Spatial diversity can do wonders for productivity and put you in just the right mood to get stuff done.

While my desk is certainly my most comfortable working space, I also like to get away from the graphic design building sometimes. Spatial diversity can do wonders for productivity and put you in just the right mood to get stuff done. There is a plethora of conveniently located cafes and workspaces, both on and off campus around College Hill to choose from. Also, blessed be the fact that Brown University is a mere 3-minute walk from RISD campus; I sometimes make the hike up there to work in the Brown student spaces.

What hardware and software do you use to create your designs?

Well, the TLDR is that I mainly use the Adobe Creative Suite applications for most of my work on my 15” MacBook Pro. Illustrator, InDesign, Photoshop, After Effects and others are industry standard so those are the most basic elements in my toolbox. I even have a keyboard cover that shows all the Illustrator shortcuts which is incredibly helpful and convenient! In terms of sketching and drawing, I use my 12.9 inch iPad Pro which a super convenient alternative to traditional sketchbooks.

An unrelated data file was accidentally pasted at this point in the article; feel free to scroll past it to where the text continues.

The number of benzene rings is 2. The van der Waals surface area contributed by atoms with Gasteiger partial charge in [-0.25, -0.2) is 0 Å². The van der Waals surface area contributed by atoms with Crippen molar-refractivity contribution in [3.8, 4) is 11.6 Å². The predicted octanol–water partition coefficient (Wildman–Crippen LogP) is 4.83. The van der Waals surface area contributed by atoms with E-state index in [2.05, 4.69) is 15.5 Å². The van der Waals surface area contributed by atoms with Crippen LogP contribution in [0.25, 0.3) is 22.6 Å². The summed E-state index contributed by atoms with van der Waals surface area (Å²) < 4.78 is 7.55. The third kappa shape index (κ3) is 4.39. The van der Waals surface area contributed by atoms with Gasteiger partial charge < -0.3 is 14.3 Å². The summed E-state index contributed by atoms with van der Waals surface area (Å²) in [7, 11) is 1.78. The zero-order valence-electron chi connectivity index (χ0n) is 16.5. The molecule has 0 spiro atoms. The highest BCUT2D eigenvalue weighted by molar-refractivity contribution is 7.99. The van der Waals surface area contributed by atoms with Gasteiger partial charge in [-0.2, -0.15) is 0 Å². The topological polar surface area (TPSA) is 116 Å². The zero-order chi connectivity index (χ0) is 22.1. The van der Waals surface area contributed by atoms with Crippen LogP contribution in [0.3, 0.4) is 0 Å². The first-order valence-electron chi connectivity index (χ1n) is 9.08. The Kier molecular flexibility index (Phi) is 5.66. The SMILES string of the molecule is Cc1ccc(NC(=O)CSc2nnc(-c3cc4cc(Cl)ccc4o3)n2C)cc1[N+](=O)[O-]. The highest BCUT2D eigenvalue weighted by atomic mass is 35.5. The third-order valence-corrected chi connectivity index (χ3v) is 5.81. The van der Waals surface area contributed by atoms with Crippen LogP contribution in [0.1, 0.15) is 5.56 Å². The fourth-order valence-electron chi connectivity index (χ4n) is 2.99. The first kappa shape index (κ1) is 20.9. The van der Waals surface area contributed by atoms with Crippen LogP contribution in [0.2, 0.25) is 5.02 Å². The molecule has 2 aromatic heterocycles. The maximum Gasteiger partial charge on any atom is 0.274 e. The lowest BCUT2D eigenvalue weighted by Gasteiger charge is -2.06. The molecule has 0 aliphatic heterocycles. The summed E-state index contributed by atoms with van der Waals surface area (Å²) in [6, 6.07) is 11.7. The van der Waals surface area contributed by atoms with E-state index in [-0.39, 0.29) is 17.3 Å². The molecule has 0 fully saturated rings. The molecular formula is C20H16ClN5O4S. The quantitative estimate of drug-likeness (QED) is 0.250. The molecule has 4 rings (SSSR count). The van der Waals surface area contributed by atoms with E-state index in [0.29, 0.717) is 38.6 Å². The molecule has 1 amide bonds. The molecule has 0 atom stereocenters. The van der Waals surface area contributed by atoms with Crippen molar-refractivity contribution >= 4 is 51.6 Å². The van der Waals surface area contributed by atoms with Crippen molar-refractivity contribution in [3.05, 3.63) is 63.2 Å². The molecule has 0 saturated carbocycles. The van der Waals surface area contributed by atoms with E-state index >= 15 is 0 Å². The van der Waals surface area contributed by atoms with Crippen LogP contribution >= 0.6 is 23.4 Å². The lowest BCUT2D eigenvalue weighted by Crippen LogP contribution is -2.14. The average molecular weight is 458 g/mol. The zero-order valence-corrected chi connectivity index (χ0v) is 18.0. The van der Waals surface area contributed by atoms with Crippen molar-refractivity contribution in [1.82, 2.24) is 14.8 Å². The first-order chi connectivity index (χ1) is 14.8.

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The long answer is that being at art school has given me access to an endless list of different tools and mediums that I’ve been able to use at least once. This is a compilation of things I’ve been able to learn thus far as a second-semester senior, but I’m probably still forgetting a few:

Traditional mediums: Oil painting, vinyl cutting, book-making, installation, laser cutting, animation, woodworking, and risograph.

Digital mediums: Processing language / P5.js, HTML/CSS/JS, Arduino, electronics & physical computation, and projection.

Most recently I’ve just finished a course on Digital Embroidery in the Textiles department, in which I learned how to use a software to create designs which can be brought to life on a Tajima embroidery machine. I’ve also gotten really into hand-embroidering my designs and illustrations! Things I have yet to learn that are on my senior bucket list include UV printing, vacuum forming, and screen printing.

Tell us about your routine (or lack of one.) How do you structure your days to get things done?